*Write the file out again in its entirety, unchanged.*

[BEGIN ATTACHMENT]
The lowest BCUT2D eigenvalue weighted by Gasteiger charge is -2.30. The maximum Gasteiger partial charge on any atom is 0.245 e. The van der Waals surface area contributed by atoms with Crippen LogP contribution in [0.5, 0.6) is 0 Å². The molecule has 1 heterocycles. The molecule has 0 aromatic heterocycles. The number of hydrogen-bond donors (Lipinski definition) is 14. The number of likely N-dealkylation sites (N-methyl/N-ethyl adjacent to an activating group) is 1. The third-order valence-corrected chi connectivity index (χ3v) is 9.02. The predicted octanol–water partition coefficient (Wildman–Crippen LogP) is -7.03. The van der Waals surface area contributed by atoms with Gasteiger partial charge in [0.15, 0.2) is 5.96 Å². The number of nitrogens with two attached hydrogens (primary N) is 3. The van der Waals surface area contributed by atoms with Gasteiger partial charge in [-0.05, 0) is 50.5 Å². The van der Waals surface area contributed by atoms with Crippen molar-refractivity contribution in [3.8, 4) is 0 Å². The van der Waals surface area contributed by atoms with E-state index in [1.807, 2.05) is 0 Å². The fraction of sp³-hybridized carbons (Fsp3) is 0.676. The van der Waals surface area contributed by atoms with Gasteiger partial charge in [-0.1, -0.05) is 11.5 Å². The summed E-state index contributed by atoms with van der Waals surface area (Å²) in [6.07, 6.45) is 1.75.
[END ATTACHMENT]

The lowest BCUT2D eigenvalue weighted by Gasteiger charge is -2.30. The maximum Gasteiger partial charge on any atom is 0.245 e. The van der Waals surface area contributed by atoms with Crippen LogP contribution in [0.5, 0.6) is 0 Å². The molecule has 1 heterocycles. The molecule has 0 aromatic heterocycles. The number of hydrogen-bond donors (Lipinski definition) is 14. The number of likely N-dealkylation sites (N-methyl/N-ethyl adjacent to an activating group) is 1. The third-order valence-corrected chi connectivity index (χ3v) is 9.02. The predicted octanol–water partition coefficient (Wildman–Crippen LogP) is -7.03. The van der Waals surface area contributed by atoms with Gasteiger partial charge in [0.15, 0.2) is 5.96 Å². The number of nitrogens with two attached hydrogens (primary N) is 3. The van der Waals surface area contributed by atoms with Gasteiger partial charge in [-0.05, 0) is 50.5 Å². The van der Waals surface area contributed by atoms with Crippen molar-refractivity contribution in [3.8, 4) is 0 Å². The van der Waals surface area contributed by atoms with E-state index in [1.807, 2.05) is 0 Å². The fraction of sp³-hybridized carbons (Fsp3) is 0.676. The van der Waals surface area contributed by atoms with Gasteiger partial charge in [-0.1, -0.05) is 11.5 Å². The summed E-state index contributed by atoms with van der Waals surface area (Å²) in [6.07, 6.45) is 1.75.